Published in HISTORY OF PHOTOGRAPHY, VOLUME 3, NUMBER 2, APRIL 1979
The Dzerzhinsky Commune:
Birth of the Soviet 35mm Camera Industry
by Oscar Fricke
The Soviet photographic industry was born in a manner very different from that in Western society. Pre-Revolutionary Russia did not have a domestic camera industry. The small Russian optics industry was dominated by foreigners, and all cameras, paper and accessories were imported. The Soviet camera industry emerged only during the late 1920s and early 1930s, a period of experiment and general social upheaval which followed the October 1917 Bolshevik Revolution and the ensuing civil war. The Union of Soviet Socialist Republics was officially created in 1923, Lenin died in 1924, and Stalin had begun his rise to power. The first Soviet cameras were produced during Stalin's push for the industrial and economic transformation of Russia.
The Soviet Union's first 35 mm camera was the FED, first produced by the F. E. Dzerzhinsky Labour Commune in Kharkov, then the capital of the Ukraine. Initially a colony for the rehabilitation of youth, the commune had been created as a memorial to Felix Edmundovich Dzerzhinsky, founder of the Soviet secret police. The person responsible for the unique path which the commune was to follow was its director, Anton Semyonovich Makarenko, who became famous, not in photography, but in Soviet education. In many ways the early history of the FED reflects in microcosm the changes the country was undergoing.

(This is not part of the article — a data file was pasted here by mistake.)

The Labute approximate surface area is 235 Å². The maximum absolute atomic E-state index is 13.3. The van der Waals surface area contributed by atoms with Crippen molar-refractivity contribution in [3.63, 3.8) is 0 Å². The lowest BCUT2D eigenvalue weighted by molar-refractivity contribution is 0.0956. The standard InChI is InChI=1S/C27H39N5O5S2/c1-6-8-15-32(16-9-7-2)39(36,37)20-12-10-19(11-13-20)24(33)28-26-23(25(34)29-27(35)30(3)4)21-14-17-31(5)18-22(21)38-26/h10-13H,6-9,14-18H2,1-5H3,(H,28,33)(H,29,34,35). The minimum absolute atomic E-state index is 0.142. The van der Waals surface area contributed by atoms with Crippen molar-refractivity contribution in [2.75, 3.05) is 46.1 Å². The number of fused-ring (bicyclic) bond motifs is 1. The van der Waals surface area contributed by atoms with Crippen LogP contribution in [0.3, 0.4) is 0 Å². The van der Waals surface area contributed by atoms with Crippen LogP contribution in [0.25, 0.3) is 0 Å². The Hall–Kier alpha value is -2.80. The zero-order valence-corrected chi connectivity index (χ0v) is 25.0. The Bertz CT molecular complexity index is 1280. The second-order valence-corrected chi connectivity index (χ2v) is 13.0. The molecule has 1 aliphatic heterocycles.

The original FED cameras were a limited number of straight Leica I (A) copies produced in 1932-33, the first of many Leica imitations. Thus FED is one of the oldest surviving names in 35 mm photographic equipment. When the production of FED Leica II (D) copies began in 1934, they marked a milestone in Soviet photography, becoming the first Soviet small-format camera to be mass-produced and only the second major Soviet camera of any type. Production of this model continued for over 20 years, during which time only small changes were made in the camera's appearance and mechanism. Ironically, the total production of FED and other Soviet Leica II copies greatly exceeded that of genuine Leitz Leica IIs, and may have even surpassed the output of screw-mount Leicas of all types...